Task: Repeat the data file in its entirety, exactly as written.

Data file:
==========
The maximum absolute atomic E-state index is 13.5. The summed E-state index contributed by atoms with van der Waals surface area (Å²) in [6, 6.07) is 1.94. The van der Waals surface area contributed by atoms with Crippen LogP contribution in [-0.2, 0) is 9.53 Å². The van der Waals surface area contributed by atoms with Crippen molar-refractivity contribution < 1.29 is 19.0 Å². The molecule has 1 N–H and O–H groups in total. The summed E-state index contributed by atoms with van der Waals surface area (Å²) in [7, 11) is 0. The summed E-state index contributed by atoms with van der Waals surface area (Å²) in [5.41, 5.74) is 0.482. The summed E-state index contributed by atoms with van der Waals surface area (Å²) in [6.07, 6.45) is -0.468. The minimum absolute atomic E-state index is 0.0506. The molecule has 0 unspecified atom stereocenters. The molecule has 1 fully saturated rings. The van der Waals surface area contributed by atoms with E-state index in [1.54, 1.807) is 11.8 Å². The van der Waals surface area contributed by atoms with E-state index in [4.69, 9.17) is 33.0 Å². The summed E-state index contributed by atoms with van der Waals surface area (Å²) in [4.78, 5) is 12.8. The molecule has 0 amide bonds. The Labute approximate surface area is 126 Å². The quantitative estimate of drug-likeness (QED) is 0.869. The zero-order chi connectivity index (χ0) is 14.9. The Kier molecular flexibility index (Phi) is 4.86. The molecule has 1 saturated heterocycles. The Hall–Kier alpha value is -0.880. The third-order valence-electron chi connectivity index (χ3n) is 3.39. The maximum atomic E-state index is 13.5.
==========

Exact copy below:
The maximum absolute atomic E-state index is 13.5. The summed E-state index contributed by atoms with van der Waals surface area (Å²) in [6, 6.07) is 1.94. The van der Waals surface area contributed by atoms with Crippen LogP contribution in [-0.2, 0) is 9.53 Å². The van der Waals surface area contributed by atoms with Crippen molar-refractivity contribution < 1.29 is 19.0 Å². The molecule has 1 N–H and O–H groups in total. The summed E-state index contributed by atoms with van der Waals surface area (Å²) in [7, 11) is 0. The summed E-state index contributed by atoms with van der Waals surface area (Å²) in [5.41, 5.74) is 0.482. The summed E-state index contributed by atoms with van der Waals surface area (Å²) in [6.07, 6.45) is -0.468. The minimum absolute atomic E-state index is 0.0506. The molecule has 0 unspecified atom stereocenters. The molecule has 1 fully saturated rings. The van der Waals surface area contributed by atoms with E-state index in [1.54, 1.807) is 11.8 Å². The van der Waals surface area contributed by atoms with E-state index in [4.69, 9.17) is 33.0 Å². The summed E-state index contributed by atoms with van der Waals surface area (Å²) in [4.78, 5) is 12.8. The molecule has 0 amide bonds. The Labute approximate surface area is 126 Å². The quantitative estimate of drug-likeness (QED) is 0.869. The zero-order chi connectivity index (χ0) is 14.9. The Kier molecular flexibility index (Phi) is 4.86. The molecule has 1 saturated heterocycles. The Hall–Kier alpha value is -0.880. The third-order valence-electron chi connectivity index (χ3n) is 3.39. The maximum atomic E-state index is 13.5.